Then there's that other aspect of my skin, not the fantastic looking-younger-than-its-age part. I'm talking about the, ugh, skin-cancer part. I was diagnosed at thirty-four, eighteen years ago. The year was 1996, and my mother died from the disease the year before. Certainly, the diagnosis was unwelcome and shocking because of my young age, but it was not surprising given that I possessed the basic markers: genetics, fair skin, and countless painful sunburns in my past.

To be sure, my nose peeled every summer when I was a child and youth on a Connecticut beach club's swim and tennis teams and at a camp in Maine I attended six years. During my college summers, I lifeguarded and taught swimming at a beach-club pool in the Hamptons. And when I was lucky, I got invited down to Palm Beach to visit my aunt and uncle. Suntan lotion, sunscreen and, later, sunblock were beach-bag necessities for me. But I made a lot of mistakes. I forgot to bring them along too many times to count. Or I didn't have a high enough SPF. Or I couldn't reach a spot on my back. Or I got involved in something in the sun before remembering to apply the cream.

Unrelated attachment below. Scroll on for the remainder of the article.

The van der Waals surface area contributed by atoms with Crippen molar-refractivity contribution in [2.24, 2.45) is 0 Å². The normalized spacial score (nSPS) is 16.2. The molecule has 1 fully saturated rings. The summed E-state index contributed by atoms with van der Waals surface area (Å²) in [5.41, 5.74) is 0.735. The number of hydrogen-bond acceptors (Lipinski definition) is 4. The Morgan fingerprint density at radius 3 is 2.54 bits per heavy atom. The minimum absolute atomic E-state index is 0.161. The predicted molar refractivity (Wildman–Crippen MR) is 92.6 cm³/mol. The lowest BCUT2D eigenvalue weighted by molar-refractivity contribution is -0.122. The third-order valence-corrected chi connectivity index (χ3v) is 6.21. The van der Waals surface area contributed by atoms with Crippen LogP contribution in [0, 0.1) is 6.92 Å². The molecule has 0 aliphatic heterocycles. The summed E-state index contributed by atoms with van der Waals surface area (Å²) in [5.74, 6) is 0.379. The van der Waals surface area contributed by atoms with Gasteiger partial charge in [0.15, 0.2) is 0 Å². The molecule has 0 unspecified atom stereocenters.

While skin cancer itself is not a sign of aging -- actually, I've come to learn that people can die from it in their twenties -- the passage of each year since my diagnosis makes me very grateful once again how long my skin has managed to keep the bad kind at bay. Skin cancer usually worsens with age. In the past close to two decades, I have had numerous actinic keratosis and basal cell carcinomas removed from my face, shoulders, back, and other parts of my body. It seems I can't walk out of my dermatologist's office without something having been done to me: a biopsy here, a liquid-nitrogen application there.... I've been poked, scraped, and cut over and over again. I've had Mohs surgery on my face and shoulders. And one time, when my second son was less than a year old, that surgery was needed to treat a squamous cell carcinoma. During the consultation with the dermatologic surgeon at Beth Israel Deaconess Medical Center in Boston, I was told that the surgery could result in disfiguration because the problem area was very close to my right nostril. Needless to say, that was horrifying news to receive. "But we will call in a plastic surgeon," she added in an attempt to make me feel better.